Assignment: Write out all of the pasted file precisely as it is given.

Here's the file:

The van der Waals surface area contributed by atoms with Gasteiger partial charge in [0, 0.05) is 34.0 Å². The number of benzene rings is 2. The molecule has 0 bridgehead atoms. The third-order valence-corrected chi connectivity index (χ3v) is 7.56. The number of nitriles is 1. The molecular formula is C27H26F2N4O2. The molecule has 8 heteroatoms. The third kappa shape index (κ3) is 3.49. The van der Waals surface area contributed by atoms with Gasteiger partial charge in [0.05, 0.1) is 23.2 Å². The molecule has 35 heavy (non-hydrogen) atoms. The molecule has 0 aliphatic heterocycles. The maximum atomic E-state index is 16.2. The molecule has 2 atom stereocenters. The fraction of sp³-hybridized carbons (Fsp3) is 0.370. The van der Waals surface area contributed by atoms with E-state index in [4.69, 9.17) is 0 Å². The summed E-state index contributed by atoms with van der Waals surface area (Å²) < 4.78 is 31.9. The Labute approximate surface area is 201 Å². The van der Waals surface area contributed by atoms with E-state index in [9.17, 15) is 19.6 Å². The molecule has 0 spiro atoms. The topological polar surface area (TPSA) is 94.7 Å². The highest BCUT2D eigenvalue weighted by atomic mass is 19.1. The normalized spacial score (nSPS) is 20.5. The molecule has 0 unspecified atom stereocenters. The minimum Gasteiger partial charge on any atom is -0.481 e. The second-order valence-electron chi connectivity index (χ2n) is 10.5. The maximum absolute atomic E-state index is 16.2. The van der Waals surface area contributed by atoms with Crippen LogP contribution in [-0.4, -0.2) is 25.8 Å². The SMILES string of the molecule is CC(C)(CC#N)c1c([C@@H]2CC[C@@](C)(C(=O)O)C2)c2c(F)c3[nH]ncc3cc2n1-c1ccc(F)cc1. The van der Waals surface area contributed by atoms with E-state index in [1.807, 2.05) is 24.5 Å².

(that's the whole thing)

The van der Waals surface area contributed by atoms with Gasteiger partial charge in [0, 0.05) is 34.0 Å². The number of benzene rings is 2. The molecule has 0 bridgehead atoms. The third-order valence-corrected chi connectivity index (χ3v) is 7.56. The number of nitriles is 1. The molecular formula is C27H26F2N4O2. The molecule has 8 heteroatoms. The third kappa shape index (κ3) is 3.49. The van der Waals surface area contributed by atoms with Gasteiger partial charge in [0.05, 0.1) is 23.2 Å². The molecule has 35 heavy (non-hydrogen) atoms. The molecule has 0 aliphatic heterocycles. The maximum atomic E-state index is 16.2. The molecule has 2 atom stereocenters. The fraction of sp³-hybridized carbons (Fsp3) is 0.370. The van der Waals surface area contributed by atoms with E-state index in [4.69, 9.17) is 0 Å². The summed E-state index contributed by atoms with van der Waals surface area (Å²) < 4.78 is 31.9. The Labute approximate surface area is 201 Å². The van der Waals surface area contributed by atoms with E-state index in [9.17, 15) is 19.6 Å². The molecule has 0 spiro atoms. The topological polar surface area (TPSA) is 94.7 Å². The highest BCUT2D eigenvalue weighted by atomic mass is 19.1. The normalized spacial score (nSPS) is 20.5. The molecule has 0 unspecified atom stereocenters. The minimum Gasteiger partial charge on any atom is -0.481 e. The second-order valence-electron chi connectivity index (χ2n) is 10.5. The maximum absolute atomic E-state index is 16.2. The van der Waals surface area contributed by atoms with Crippen LogP contribution in [-0.4, -0.2) is 25.8 Å². The SMILES string of the molecule is CC(C)(CC#N)c1c([C@@H]2CC[C@@](C)(C(=O)O)C2)c2c(F)c3[nH]ncc3cc2n1-c1ccc(F)cc1. The van der Waals surface area contributed by atoms with E-state index in [1.807, 2.05) is 24.5 Å².